The sluggish pace of job growth in November hasn't changed the odds for a quarter-point interest rate hike later this month, but maybe it should.

Nonfarm payrolls increased by just 112,000 in November, and the months of October and September were revised lower by a combined 54,000. Economists had been expecting 200,000 jobs last month.

The employment report, which bodes ill for retailers in the all-important holiday shopping season, had little impact on interest rate expectations for the Dec. 14 meeting. Fed funds futures contracts are still pricing in a 96% chance of a 25-basis-point hike, unchanged from Thursday night.

"Recall that the summer's 'soft patch,' which generated even weaker payroll results, did not stop the

Fed

from raising rates at the time," said Sherry Cooper, chief economist at BMO Nesbitt Burns.

Cooper pointed out that, over the past three months, job growth has averaged 178,000 a month, which is respectable. Roughly 150,000 jobs are needed each month to keep up with the growth in the labor force.

Still, if government and temporary jobs are stripped out, the three-month average slips to 131,000 a month. And even this number has been exaggerated by a huge jump in October, which now appears to be a one-time event.

"October now clearly stands as an outlier, partly thanks to the hurricane effect and partly, we think, to plain old sampling error," said Ian Shepherdson, chief economist at High Frequency Economics.

The Labor Department originally reported that 337,000 jobs were added in October, with a large portion coming from the construction sector after four hurricanes swept through the southern U.S. On Friday, it revised that amount down to 303,000.

"The November numbers are in line with the message from the summer's drop in the help wanted index, which unfortunately points to another month or two of similar numbers," Shepherdson said.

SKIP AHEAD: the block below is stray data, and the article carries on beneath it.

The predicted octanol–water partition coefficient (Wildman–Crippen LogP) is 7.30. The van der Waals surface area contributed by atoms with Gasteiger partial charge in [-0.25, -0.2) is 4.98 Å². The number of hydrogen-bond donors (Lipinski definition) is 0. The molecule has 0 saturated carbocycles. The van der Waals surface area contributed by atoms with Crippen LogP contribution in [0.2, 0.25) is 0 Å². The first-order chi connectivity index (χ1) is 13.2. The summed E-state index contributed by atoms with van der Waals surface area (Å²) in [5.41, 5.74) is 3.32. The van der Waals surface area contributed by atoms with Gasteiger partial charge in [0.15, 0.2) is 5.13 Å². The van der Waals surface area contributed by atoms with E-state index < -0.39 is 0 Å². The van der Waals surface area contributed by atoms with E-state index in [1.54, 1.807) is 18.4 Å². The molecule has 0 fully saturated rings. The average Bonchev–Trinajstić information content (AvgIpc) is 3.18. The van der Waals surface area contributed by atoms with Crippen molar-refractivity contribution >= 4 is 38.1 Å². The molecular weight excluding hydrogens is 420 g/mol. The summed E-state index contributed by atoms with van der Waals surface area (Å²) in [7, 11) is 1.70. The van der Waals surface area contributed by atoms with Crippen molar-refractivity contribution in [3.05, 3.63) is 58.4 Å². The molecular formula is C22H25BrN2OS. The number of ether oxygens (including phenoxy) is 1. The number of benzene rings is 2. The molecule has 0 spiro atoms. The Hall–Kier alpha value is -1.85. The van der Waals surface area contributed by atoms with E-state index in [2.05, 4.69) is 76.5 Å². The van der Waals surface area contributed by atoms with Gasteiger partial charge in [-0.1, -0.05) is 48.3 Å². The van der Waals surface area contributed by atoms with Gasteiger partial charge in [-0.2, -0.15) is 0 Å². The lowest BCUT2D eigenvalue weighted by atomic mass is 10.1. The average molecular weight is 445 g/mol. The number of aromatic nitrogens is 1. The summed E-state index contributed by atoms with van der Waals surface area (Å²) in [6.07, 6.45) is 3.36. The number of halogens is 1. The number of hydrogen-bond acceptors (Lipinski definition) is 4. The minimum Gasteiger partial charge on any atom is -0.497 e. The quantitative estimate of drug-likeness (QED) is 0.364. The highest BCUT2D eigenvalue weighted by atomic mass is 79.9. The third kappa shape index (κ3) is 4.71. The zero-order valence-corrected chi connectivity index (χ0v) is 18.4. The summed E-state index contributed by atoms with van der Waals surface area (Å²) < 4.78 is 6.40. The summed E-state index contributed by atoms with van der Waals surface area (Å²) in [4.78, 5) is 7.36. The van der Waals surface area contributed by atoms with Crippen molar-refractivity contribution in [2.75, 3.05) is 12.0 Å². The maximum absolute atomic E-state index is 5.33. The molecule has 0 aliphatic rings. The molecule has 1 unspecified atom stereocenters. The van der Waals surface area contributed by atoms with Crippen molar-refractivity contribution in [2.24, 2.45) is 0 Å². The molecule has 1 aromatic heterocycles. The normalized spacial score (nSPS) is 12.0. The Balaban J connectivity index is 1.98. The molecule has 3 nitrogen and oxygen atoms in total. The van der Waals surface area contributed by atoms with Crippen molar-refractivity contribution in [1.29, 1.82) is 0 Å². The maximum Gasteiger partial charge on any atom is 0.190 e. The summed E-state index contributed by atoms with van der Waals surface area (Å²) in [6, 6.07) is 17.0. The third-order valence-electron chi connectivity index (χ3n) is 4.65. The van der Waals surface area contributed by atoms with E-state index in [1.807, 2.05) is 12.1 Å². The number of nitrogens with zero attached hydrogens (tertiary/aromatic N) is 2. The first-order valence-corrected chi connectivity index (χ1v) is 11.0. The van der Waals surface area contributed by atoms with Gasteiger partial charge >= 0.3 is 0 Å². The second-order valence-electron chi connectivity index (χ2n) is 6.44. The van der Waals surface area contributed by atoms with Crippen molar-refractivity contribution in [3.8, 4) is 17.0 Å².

Although seasonal factors were "less friendly" this November than last year, they were partly offset by a larger estimate for job creation by new businesses, "so most of the damage is in the core numbers," he added.

The details of the labor report Friday were disappointing. The average workweek fell by a tenth of an hour to 33.7 hours and total hours worked in the economy dropped by 0.2%. Average hourly earnings rose a meager 0.1% and are now up just 2.4% from last year.

"It tells us there's income out there to spend but not a great amount," said Joel Naroff, chief economist at Naroff Economic Advisors. "It means that we'll probably have an OK holiday season but not a great one."

With tax relief fading, interest rates on the rise, personal savings at a record low and energy prices at high levels even after a recent selloff, consumer spending has become increasingly dependent on an improvement in the job market and pick up in wage growth.

In the third quarter, consumer spending rose 5.1% but the pace will likely slow in the fourth quarter and into 2005. Last month, retailers reported weaker-than-expected same-store sales and consumer confidence fell to its lowest level in nine months on concerns about the employment outlook.

In the Conference Board's latest confidence survey, consumers expecting fewer jobs to become available in the next six months rose to 19.7% from 18.3%, while those anticipating more jobs to become available was relatively unchanged at 16.8%.

Peter Morici, a business professor at the University of Maryland, said declining auto sales, which account for 4% of the U.S. economy, are weighing down job creation in the vehicle assembly and auto parts sector.

General Motors

(GM) - Get Report

and

Ford

(F) - Get Report

both announced production cuts this week.

Manufacturing firms lost 5,000 jobs in November, the third straight decline, while construction added 11,000 jobs after gaining 65,000 in October.

The services sector added 104,000 jobs and retail firms lost 16,000 jobs. Professional and business services added 28,000, including 9,000 at temporary help agencies. Government jobs rose by just 8,000, after climbing an average of 35,000 over the prior three months.

A separate survey of households showed employment up by 483,000 in November while unemployment fell by 45,000 to 8.027 million. That helped push the jobless rate down to 5.4% from 5.5%. Still, most economists, and Fed Chief Alan Greenspan, believe the payroll survey is more reliable because it includes data from a much broader sample.

Stocks reacted surprisingly well to the data Friday, with the

Dow

up 33 points at 10,618 and the

Nasdaq

up 11 to 2154, as investors determined that the Fed would take a more measured approach to raising rates next year. Meanwhile, bonds surged, with the yield on the 10-year note falling to 4.25%.

The odds for a rate increase in February have now fallen to 80% from 86% and the odds for March have tumbled to 54% from 76%, according to Tony Crescenzi, chief bond strategist at Miller Tabak & Co and a contributor to

TheStreet.com's

sister site,

RealMoney.com

.